These players step up their game the most in the NBA playoffs

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Other than perhaps Bill Russell, there’s no player more revered for ratcheting his game up in the postseason than Michael Jordan. But in the two decades since His Airness hung ’em up in Chicago, who has consistently elevated his game more than anyone else?

Is it LeBron James? Kobe Bryant? Tim Duncan? What about … Playoff Rondo?

Beginning in Year 1 of the true post-Jordan world (never mind that whole Washington era) and running through the end of 2018 Round 1, we examined every player who has played at least 1,500 postseason minutes — all 157 of them — and looked for who improved the most across each major statistical category.

To be clear, we aren’t looking for the best postseason players. This is all about that playoff leap.

Of the 157 players in our pool, there is only one whose points, rebounds, assists, steals, blocks and turnovers per game are all better in the postseason. Before we get to the reveal, here’s the breakdown:


So, how would you really define “better,” anyway? For our purposes, we stuck to the basics. Sure, there are more nuanced all-in-one metrics that toss everything into a blender and spit out a number. But we were intrigued by the notion of across-the-board improvement, which is why we simply kept it to the counting stats. At the end of the day, looking at which players checked the most boxes in terms of increased production felt like a fair and straightforward approach.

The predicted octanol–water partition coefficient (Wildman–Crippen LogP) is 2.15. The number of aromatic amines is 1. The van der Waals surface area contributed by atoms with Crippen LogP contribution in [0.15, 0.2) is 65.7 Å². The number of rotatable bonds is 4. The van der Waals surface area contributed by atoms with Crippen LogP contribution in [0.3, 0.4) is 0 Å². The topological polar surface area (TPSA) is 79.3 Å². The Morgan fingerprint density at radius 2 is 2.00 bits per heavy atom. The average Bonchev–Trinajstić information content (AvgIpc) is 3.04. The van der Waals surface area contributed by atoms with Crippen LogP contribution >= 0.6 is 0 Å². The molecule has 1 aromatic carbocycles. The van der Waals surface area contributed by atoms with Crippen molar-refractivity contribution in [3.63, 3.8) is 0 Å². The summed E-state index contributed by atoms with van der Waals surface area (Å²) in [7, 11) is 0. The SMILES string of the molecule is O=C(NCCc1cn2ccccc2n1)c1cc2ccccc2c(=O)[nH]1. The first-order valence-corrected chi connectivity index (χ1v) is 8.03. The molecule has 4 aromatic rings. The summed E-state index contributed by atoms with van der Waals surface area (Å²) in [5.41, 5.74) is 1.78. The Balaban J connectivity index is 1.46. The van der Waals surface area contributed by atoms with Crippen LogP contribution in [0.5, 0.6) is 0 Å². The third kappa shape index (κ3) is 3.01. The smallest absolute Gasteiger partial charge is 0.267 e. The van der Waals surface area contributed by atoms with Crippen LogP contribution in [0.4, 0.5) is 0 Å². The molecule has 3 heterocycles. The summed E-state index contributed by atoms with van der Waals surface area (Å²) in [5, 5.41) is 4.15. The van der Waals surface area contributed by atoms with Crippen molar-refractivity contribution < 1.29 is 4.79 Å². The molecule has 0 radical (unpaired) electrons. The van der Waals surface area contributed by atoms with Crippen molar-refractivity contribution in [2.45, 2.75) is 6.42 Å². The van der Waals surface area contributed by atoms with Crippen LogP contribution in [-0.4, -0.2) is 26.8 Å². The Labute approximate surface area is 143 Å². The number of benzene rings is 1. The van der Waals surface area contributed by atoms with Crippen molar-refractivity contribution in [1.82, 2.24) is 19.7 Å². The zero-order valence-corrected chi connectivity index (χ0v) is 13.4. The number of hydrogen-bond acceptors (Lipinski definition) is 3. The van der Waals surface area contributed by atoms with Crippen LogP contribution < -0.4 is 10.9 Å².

Among all the players we looked at, only four of them saw their production head south in every category. Apologies to Chris Webber, Delonte West, David Wesley and Hedo Turkoglu — you’re not who we’re looking for.

Whenever Dirk Nowitzki calls it quits, we’ll remember him as perhaps the sweetest-shooting big of all time, the best European player ever and a Finals MVP for the only title team in Dallas Mavericks history. Though perhaps out of sight and out of mind given that the Mavs haven’t won a playoff series since that title run in 2011, it should also be mentioned that nobody in our pool upped his scoring or rebounding averages as much as Dirk.

While that bizarre loss to the “We Believe” Warriors in the first round of his MVP season in 2007 might have left a sour taste, Nowitzki more often than not upped the ante when it mattered most. Of the top 100 in NBA history in scoring average, only two players — Hakeem Olajuwon (who predates our post-Jordan pool) and Anthony Davis (who has played all of 404 postseason minutes) — have a larger bump from the regular season to the playoffs.

What about on the other end of the spectrum? One relevant name: Kevin Love. He ranks among the bottom 10 in our pool in terms of total postseason drop-off. Even if you throw out the gaudy seasons in Minnesota, Love’s production has slipped noticeably in the playoffs in each of his four seasons in Cleveland. Yes, he has taken those struggles to a new level so far in 2018, but it’s nothing new.